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What is the secret of Sharad Pawar's energy?

The corridors of power in Maharashtra are agog with the NCP leader’s agility during poll season
Nationalist Congress Party president Sharad Pawar campaigned with remarkable sincerity and commitment

The Telegraph   |     |   Published 12.05.19, 10:37 AM


The Bharatiya Janata Party’s slogan for the general elections is “Phir ek bar, Modi sarkar (Modi government once more)”. But in Madhya Pradesh, the former chief minister, Shivraj Singh Chouhan, seems to be pitching for “Laut ke aaye, Shivraj sarkar (The return of Shivraj government)”. Chouhan, who lost to the Congress by a narrow margin in the December assembly polls last year, is believed to have smelt an opportunity for reclaiming the throne in the state if the BJP were to perform well in Madhya Pradesh. He is campaigning hard for the Lok Sabha polls but more than 70 per cent of his speech at every rally is devoted to local issues. He is repeatedly alleging how the Congress has failed to fulfil the promise of waiving farm loans in 10 days, stressing that the Kamal Nath government was a lame dispensation that could fall anytime. Significantly, the appeal to return Narendra Modi’s sarkar to power comes only at the end of his speeches.

The BJP had won 27 of the 29 Lok Sabha seats in 2014. However, this time, there are fears that the party could lose a dozen seats. If the BJP manages to hold on to the state with a marginal setback, then Chouhan can take credit for the performance. A better-than-expected result combined with the return of the Modi government at the Centre could destabilize the Congress government in the state. That could be the opportunity that Chouhan is looking forward to. Little wonder then that he does not want the Modi-Shah duopoly to remove him from the state.

Boost was the secret of Kapil Dev’s energy. But what has turned Sharad Pawar so energetic at the ripe age of 78? The corridors of power in Maharashtra are agog with Pawar’s agility during poll season. The Maratha strongman addressed as many as 76 meetings during the campaign in Maharashtra. He did not choose to put his feet up even after the polls were over. The leader of the Nationalist Congress Party moved to drought-affected regions of the state as soon as voting ended. That was not all. He was involved in candidate selection for the NCP, held negotiations with the Congress and played a key role in bringing secular parties together. NCP leaders say that although Pawar took the help of helicopters during his longer tours, he had instructed candidates to arrange for road travel in every constituency so that he could meet a large number of people in the villages. Even Congress leaders from Maharashtra admit that the wily politician’s sincerity and commitment were quite remarkable this time.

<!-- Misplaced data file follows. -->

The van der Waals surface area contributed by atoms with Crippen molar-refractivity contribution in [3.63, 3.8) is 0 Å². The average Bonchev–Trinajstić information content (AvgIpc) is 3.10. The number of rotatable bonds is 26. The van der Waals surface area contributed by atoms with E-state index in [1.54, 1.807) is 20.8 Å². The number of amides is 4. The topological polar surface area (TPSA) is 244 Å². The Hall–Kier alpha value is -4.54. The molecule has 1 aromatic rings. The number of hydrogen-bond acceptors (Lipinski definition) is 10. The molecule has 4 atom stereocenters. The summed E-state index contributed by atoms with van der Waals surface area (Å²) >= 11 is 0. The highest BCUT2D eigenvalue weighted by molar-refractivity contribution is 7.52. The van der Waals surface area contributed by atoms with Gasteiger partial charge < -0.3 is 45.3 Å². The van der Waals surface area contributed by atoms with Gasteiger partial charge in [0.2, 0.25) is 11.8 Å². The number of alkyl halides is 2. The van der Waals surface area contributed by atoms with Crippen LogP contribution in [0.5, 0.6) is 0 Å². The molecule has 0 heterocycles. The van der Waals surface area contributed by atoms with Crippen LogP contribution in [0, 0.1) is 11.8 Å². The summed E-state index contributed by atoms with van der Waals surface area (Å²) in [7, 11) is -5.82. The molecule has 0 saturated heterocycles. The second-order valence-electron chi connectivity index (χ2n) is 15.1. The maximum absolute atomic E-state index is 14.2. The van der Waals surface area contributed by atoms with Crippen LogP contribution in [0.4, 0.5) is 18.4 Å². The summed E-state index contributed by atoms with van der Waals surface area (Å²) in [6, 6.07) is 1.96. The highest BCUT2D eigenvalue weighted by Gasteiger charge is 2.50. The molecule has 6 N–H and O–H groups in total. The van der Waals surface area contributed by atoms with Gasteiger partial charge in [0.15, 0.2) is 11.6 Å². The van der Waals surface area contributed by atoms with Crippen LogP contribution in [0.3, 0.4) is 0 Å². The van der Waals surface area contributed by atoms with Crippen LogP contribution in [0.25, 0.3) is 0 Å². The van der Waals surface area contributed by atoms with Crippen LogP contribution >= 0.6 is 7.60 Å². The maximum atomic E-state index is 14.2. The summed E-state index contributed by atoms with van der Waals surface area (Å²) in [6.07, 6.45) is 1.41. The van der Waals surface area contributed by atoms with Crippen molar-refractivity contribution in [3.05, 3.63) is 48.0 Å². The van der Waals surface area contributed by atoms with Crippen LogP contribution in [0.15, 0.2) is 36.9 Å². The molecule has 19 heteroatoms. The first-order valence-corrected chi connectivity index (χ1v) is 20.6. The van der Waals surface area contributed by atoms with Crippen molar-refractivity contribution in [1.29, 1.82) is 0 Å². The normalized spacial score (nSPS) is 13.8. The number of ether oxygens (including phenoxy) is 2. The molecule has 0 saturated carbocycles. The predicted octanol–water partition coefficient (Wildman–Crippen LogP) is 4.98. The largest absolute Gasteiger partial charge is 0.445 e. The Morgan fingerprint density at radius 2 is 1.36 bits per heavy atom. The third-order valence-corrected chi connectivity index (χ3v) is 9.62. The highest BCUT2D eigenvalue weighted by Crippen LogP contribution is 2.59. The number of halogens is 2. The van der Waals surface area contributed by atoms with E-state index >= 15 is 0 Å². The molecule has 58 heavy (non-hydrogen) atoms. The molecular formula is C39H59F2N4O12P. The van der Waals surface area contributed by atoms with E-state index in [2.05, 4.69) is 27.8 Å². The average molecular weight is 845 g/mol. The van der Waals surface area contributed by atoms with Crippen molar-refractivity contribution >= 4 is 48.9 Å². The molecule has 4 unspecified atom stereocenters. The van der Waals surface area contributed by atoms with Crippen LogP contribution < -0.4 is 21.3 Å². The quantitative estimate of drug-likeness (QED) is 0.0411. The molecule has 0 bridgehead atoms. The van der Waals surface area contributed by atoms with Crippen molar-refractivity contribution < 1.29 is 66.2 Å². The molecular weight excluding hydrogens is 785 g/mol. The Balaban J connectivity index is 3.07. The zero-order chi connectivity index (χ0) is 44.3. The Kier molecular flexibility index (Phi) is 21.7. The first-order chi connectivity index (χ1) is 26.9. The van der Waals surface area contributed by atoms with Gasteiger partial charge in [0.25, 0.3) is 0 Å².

The reason for the boost in Pawar’s energy levels is obvious: he is one of the front-runners to lead a coalition government in the case of a hung Parliament. Other regional leaders like Mamata Banerjee and Mayawati may have more MPs from their parties but sources say that the Congress president, Rahul Gandhi, would prefer Pawar to others if he agreed to merge the NCP with the Congress. The fact that Pawar did not contest the elections himself is not a problem either; he is a Rajya Sabha member. 

Sam Pitroda’s remark about the 1984 anti-Sikh riots — “hua toh hua” — was blown out of proportion by the BJP and a section of the media to harm the Congress’s prospects in poll-bound Delhi and Punjab. Pitroda tried to control the damage by visiting the Golden Temple and posting a photograph along with a message. It remains to be seen whether this will be enough to stop the BJP and its patrons in the media from achieving their goal.

Lucky break

The Congress rebel, Shakeel Ahmed, was sailing smoothly in his Madhubani constituency but misfortune struck barely 10-12 hours before voting started. Ahmed had defied the party leadership and violated the principles of coalition dharma by filing his nomination from his fief as an independent. The Congress had not taken any action against him. The official nominee on behalf of the alliance belonged to a small outfit and Ahmed thought that it would not be able to force the Congress high command to act against him. But a few Congress leaders from Bihar, led by the campaign committee chief, Akhilesh Singh, were determined to teach Ahmed a lesson. They kept pressurizing the high command to act against the rebel candidate.

Surprisingly, a letter surfaced with the signature of Motilal Vora announcing Ahmed’s suspension on poll eve. There was a twist in the plot though. Vora, who was the AICC treasurer earlier, does not have the authority to issue such a letter. A number of people thus suspected that the letter had been forged. But then the AICC gen-sec in charge of organization, KC Venugopal, ‘issued’ a letter endorsing Vora’s decision, a fact that is being disputed. The grapevine has it that the suspension has been managed without Rahul Gandhi’s consent and that Ahmed’s return to the Congress is imminent irrespective of whether he wins or loses the polls. Some guys have all the luck.

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